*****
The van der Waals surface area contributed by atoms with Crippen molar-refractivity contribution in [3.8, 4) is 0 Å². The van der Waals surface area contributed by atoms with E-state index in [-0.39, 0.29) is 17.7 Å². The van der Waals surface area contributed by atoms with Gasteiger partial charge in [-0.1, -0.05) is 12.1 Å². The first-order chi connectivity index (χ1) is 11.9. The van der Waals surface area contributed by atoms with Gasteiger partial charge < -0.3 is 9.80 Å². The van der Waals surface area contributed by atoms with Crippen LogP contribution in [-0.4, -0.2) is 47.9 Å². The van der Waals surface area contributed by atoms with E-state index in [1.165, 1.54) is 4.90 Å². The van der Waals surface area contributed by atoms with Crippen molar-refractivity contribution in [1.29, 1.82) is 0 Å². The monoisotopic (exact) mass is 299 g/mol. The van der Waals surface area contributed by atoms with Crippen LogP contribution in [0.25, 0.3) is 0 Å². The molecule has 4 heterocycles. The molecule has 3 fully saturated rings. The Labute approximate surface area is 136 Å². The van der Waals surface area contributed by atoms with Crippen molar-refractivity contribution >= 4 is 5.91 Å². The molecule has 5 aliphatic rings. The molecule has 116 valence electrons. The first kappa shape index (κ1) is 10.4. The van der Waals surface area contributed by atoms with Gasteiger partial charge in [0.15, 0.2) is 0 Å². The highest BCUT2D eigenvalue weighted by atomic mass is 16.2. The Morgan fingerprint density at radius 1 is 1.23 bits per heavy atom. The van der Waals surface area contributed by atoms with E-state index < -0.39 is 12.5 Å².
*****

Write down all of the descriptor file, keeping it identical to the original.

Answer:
The van der Waals surface area contributed by atoms with Crippen molar-refractivity contribution in [3.8, 4) is 0 Å². The van der Waals surface area contributed by atoms with E-state index in [-0.39, 0.29) is 17.7 Å². The van der Waals surface area contributed by atoms with Gasteiger partial charge in [-0.1, -0.05) is 12.1 Å². The first-order chi connectivity index (χ1) is 11.9. The van der Waals surface area contributed by atoms with Gasteiger partial charge < -0.3 is 9.80 Å². The van der Waals surface area contributed by atoms with Crippen LogP contribution in [-0.4, -0.2) is 47.9 Å². The van der Waals surface area contributed by atoms with E-state index in [1.165, 1.54) is 4.90 Å². The van der Waals surface area contributed by atoms with Crippen molar-refractivity contribution in [1.29, 1.82) is 0 Å². The monoisotopic (exact) mass is 299 g/mol. The van der Waals surface area contributed by atoms with Crippen LogP contribution in [0.25, 0.3) is 0 Å². The molecule has 4 heterocycles. The molecule has 3 fully saturated rings. The Labute approximate surface area is 136 Å². The van der Waals surface area contributed by atoms with Crippen molar-refractivity contribution >= 4 is 5.91 Å². The molecule has 5 aliphatic rings. The molecule has 116 valence electrons. The first kappa shape index (κ1) is 10.4. The van der Waals surface area contributed by atoms with Gasteiger partial charge in [0.15, 0.2) is 0 Å². The highest BCUT2D eigenvalue weighted by atomic mass is 16.2. The Morgan fingerprint density at radius 1 is 1.23 bits per heavy atom. The van der Waals surface area contributed by atoms with E-state index < -0.39 is 12.5 Å².